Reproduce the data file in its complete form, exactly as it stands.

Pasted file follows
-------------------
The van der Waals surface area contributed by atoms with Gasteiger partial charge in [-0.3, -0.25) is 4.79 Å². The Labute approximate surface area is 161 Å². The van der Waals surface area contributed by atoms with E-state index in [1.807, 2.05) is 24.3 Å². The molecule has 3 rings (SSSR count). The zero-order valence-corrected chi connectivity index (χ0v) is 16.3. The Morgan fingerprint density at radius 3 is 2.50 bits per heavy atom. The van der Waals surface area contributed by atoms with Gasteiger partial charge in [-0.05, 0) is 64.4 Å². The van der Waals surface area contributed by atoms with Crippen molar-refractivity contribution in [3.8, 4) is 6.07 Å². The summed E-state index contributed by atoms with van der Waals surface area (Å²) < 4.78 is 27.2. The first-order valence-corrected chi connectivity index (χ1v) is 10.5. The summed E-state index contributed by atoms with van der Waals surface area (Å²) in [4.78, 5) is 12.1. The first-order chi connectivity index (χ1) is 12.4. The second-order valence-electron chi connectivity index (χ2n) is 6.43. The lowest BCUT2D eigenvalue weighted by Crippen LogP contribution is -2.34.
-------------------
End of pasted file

The van der Waals surface area contributed by atoms with Gasteiger partial charge in [-0.3, -0.25) is 4.79 Å². The Labute approximate surface area is 161 Å². The van der Waals surface area contributed by atoms with E-state index in [1.807, 2.05) is 24.3 Å². The molecule has 3 rings (SSSR count). The zero-order valence-corrected chi connectivity index (χ0v) is 16.3. The Morgan fingerprint density at radius 3 is 2.50 bits per heavy atom. The van der Waals surface area contributed by atoms with Gasteiger partial charge in [-0.05, 0) is 64.4 Å². The van der Waals surface area contributed by atoms with Crippen molar-refractivity contribution in [3.8, 4) is 6.07 Å². The summed E-state index contributed by atoms with van der Waals surface area (Å²) < 4.78 is 27.2. The first-order valence-corrected chi connectivity index (χ1v) is 10.5. The summed E-state index contributed by atoms with van der Waals surface area (Å²) in [4.78, 5) is 12.1. The first-order chi connectivity index (χ1) is 12.4. The second-order valence-electron chi connectivity index (χ2n) is 6.43. The lowest BCUT2D eigenvalue weighted by Crippen LogP contribution is -2.34.